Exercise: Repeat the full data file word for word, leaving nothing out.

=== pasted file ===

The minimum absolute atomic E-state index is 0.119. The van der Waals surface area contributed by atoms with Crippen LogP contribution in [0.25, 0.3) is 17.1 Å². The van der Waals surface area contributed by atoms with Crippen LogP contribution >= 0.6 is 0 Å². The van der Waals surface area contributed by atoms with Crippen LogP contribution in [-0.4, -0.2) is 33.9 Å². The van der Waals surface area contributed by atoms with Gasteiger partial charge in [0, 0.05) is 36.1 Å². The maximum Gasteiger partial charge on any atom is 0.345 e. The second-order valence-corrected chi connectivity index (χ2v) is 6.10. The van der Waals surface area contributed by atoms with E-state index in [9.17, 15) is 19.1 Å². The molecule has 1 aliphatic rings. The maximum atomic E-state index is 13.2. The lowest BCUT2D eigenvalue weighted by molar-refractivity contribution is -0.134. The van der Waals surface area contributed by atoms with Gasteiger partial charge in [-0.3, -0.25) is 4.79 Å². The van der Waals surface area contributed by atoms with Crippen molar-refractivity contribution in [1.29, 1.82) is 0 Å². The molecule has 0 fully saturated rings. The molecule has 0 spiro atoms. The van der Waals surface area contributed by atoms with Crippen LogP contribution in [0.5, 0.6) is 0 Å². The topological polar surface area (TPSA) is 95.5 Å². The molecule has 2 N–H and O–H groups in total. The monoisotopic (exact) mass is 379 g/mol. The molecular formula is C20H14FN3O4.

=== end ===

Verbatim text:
The minimum absolute atomic E-state index is 0.119. The van der Waals surface area contributed by atoms with Crippen LogP contribution in [0.25, 0.3) is 17.1 Å². The van der Waals surface area contributed by atoms with Crippen LogP contribution >= 0.6 is 0 Å². The van der Waals surface area contributed by atoms with Crippen LogP contribution in [-0.4, -0.2) is 33.9 Å². The van der Waals surface area contributed by atoms with Gasteiger partial charge in [0, 0.05) is 36.1 Å². The maximum Gasteiger partial charge on any atom is 0.345 e. The second-order valence-corrected chi connectivity index (χ2v) is 6.10. The van der Waals surface area contributed by atoms with E-state index in [9.17, 15) is 19.1 Å². The molecule has 1 aliphatic rings. The maximum atomic E-state index is 13.2. The lowest BCUT2D eigenvalue weighted by molar-refractivity contribution is -0.134. The van der Waals surface area contributed by atoms with Gasteiger partial charge in [-0.3, -0.25) is 4.79 Å². The van der Waals surface area contributed by atoms with Crippen molar-refractivity contribution in [1.29, 1.82) is 0 Å². The molecule has 0 fully saturated rings. The molecule has 0 spiro atoms. The van der Waals surface area contributed by atoms with Crippen LogP contribution in [0.5, 0.6) is 0 Å². The topological polar surface area (TPSA) is 95.5 Å². The molecule has 2 N–H and O–H groups in total. The monoisotopic (exact) mass is 379 g/mol. The molecular formula is C20H14FN3O4.